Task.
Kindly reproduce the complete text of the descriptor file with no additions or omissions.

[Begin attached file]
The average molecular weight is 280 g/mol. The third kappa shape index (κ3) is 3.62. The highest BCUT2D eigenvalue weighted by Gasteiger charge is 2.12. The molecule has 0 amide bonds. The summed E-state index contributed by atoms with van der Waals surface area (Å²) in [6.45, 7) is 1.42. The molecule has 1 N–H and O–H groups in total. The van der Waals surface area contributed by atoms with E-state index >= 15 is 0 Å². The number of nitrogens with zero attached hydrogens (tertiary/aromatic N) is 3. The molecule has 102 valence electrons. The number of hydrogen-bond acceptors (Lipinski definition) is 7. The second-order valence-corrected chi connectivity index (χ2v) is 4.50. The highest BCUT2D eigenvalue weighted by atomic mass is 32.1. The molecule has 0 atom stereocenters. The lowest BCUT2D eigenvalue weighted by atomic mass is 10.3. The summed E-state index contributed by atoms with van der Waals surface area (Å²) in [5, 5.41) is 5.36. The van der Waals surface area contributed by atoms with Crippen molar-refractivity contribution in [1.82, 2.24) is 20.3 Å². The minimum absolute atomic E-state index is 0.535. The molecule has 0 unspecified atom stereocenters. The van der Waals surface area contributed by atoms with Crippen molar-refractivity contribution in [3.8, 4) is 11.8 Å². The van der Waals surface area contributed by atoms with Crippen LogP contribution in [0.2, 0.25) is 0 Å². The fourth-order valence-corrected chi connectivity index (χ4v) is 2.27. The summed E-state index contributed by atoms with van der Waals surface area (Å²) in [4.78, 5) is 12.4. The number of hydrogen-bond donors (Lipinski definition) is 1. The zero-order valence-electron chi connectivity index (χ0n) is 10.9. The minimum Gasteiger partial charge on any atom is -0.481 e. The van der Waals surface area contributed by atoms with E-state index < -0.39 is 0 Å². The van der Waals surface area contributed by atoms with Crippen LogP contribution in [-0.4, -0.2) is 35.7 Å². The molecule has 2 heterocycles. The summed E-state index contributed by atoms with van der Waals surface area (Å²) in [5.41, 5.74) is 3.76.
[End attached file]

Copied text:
The average molecular weight is 280 g/mol. The third kappa shape index (κ3) is 3.62. The highest BCUT2D eigenvalue weighted by Gasteiger charge is 2.12. The molecule has 0 amide bonds. The summed E-state index contributed by atoms with van der Waals surface area (Å²) in [6.45, 7) is 1.42. The molecule has 1 N–H and O–H groups in total. The van der Waals surface area contributed by atoms with E-state index >= 15 is 0 Å². The number of nitrogens with zero attached hydrogens (tertiary/aromatic N) is 3. The molecule has 102 valence electrons. The number of hydrogen-bond acceptors (Lipinski definition) is 7. The second-order valence-corrected chi connectivity index (χ2v) is 4.50. The highest BCUT2D eigenvalue weighted by atomic mass is 32.1. The molecule has 0 atom stereocenters. The lowest BCUT2D eigenvalue weighted by atomic mass is 10.3. The summed E-state index contributed by atoms with van der Waals surface area (Å²) in [5, 5.41) is 5.36. The van der Waals surface area contributed by atoms with Crippen molar-refractivity contribution in [1.82, 2.24) is 20.3 Å². The minimum absolute atomic E-state index is 0.535. The molecule has 0 unspecified atom stereocenters. The van der Waals surface area contributed by atoms with Crippen molar-refractivity contribution in [3.8, 4) is 11.8 Å². The van der Waals surface area contributed by atoms with Crippen LogP contribution in [0.2, 0.25) is 0 Å². The fourth-order valence-corrected chi connectivity index (χ4v) is 2.27. The summed E-state index contributed by atoms with van der Waals surface area (Å²) in [4.78, 5) is 12.4. The number of hydrogen-bond donors (Lipinski definition) is 1. The zero-order valence-electron chi connectivity index (χ0n) is 10.9. The minimum Gasteiger partial charge on any atom is -0.481 e. The van der Waals surface area contributed by atoms with E-state index < -0.39 is 0 Å². The van der Waals surface area contributed by atoms with Crippen LogP contribution in [-0.4, -0.2) is 35.7 Å². The molecule has 2 heterocycles. The summed E-state index contributed by atoms with van der Waals surface area (Å²) in [5.41, 5.74) is 3.76.